“Upon shutting down,” Sean says, “we said, ‘We are going to keep all full-time employees on payroll.’ We shifted some job responsibilities. But we were able to keep them whole.”
Service and front-of-house employees transitioned to to-go responsibilities, and the brewer reduced all employee schedules to 2-3 shifts per week, to keep everyone working. Even so, all full-timers received full pay and benefits.
As for part-time workers, Lawson acknowledged that they saw reduced hours and shifts: “We weren’t able to keep them as employed as they were previously,” he said, “but we did extend some additional paid time off as a benefit.”
A few weeks into the closure, the Paycheck Protection Program provided Lawson’s with some relief. That ensured they could maintain full support for full-time workers until the June partial-reopening.
The brewery’s charitable giving also shifted in the wake of COVID-19. Its 2020 donation plan was put on hold in March, and funds were focused instead on pandemic-relief causes such as the Mad River Community Fund. Additionally, the Lawson’s taproom served as a distribution location for ShiftMeals. After the May killing of George Floyd, Lawson’s shifted some of its giving again, dividing it between coronavirus relief and racial justice work.
Amid the pandemic, the Washington DC ceremony where the Lawsons were supposed to receive their SBA award was canceled. Instead, perhaps more fittingly, they received their prize at the Waitsfield taproom: a glass goblet engraved with their honorific, filled with one of Lawson’s beers.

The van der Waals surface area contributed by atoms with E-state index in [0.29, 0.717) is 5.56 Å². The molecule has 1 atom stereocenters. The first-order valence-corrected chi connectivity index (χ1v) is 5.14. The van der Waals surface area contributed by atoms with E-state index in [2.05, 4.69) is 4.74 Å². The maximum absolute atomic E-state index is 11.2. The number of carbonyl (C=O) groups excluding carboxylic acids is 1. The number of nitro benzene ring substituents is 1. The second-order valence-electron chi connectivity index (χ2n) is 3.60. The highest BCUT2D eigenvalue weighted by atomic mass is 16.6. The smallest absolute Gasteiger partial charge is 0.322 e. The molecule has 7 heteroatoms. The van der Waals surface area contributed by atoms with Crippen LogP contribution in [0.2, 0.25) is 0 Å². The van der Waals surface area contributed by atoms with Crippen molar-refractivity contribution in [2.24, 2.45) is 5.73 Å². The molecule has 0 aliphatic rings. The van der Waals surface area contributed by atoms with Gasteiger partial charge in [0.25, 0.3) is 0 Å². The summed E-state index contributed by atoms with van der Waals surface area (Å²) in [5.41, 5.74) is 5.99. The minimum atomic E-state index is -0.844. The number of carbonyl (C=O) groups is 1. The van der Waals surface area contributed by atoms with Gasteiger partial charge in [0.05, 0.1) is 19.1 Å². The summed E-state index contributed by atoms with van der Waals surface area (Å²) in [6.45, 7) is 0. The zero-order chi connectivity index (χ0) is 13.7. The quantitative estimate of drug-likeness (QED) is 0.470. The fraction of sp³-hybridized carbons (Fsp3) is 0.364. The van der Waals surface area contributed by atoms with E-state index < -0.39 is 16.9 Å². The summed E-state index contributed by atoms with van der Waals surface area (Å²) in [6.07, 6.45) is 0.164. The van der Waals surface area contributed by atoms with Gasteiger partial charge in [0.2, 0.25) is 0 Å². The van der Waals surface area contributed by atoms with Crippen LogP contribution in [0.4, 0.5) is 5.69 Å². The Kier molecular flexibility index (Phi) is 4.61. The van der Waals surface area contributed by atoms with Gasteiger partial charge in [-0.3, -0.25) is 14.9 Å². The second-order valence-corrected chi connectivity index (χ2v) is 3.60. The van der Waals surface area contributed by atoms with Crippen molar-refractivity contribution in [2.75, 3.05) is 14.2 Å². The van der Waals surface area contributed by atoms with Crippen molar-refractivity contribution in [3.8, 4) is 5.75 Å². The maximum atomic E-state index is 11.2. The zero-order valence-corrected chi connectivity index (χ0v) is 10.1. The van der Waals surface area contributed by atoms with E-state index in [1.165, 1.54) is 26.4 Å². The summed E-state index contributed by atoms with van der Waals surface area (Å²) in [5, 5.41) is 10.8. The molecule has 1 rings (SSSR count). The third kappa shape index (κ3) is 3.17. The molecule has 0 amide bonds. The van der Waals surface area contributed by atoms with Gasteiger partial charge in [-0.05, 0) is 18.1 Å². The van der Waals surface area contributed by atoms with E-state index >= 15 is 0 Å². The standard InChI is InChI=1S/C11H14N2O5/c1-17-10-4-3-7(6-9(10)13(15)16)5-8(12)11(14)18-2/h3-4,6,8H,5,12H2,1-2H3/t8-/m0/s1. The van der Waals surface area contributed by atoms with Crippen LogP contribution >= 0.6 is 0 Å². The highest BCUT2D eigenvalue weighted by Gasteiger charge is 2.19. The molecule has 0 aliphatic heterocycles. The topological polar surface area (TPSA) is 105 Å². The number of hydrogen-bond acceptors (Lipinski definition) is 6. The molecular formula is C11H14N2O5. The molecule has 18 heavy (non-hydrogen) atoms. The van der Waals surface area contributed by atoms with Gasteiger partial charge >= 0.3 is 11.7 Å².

The Bottom Line on Lawson’s Finest Liquids
The question remains Is the Lawson’s Finest Liquids model replicable and sustainable? Certainly, there are a great many mid-size and regional breweries that see decent profits. However, with the notable exception of a handful of co-op brewers, whether US beer workers share this prosperity depends entirely upon the generosity of management.
Richard Wolff, the prominent professor of Marxist economic theory, has noted that many common avenues to worker empowerment in craft beer – unionization, employee ownership – fall short. He asserts that the only pathway to real workplace democracy is a model that negates the line between employer and employee.
Yet there are more than 8,000 independent breweries already operating in the United States. Their employees face the same challenges and hardships that Lawson’s crew faces. Many industry workers are seizing this moment to organize, but consumers need to weigh in with their dollars and voices. Craft beer has long thrived on word of mouth and online discourse. Drinkers need to speak up in favor of brewers like Sean and Karen Lawson. We need to publicly reject the products of employers that jettison worker security in challenging times.
Lawson and company made the choice to compensate workers with a fair wage, decent benefits, and time off. They also made the
choice to retain staff when faced with a massive public health and economic crisis. Sean and Karen Lawson’s reaction to these challenges reaffirms their commitment to an equitable employer-employee dynamic. Even if this commitment doesn’t become the norm for independent breweries, it at least shows that the model can work.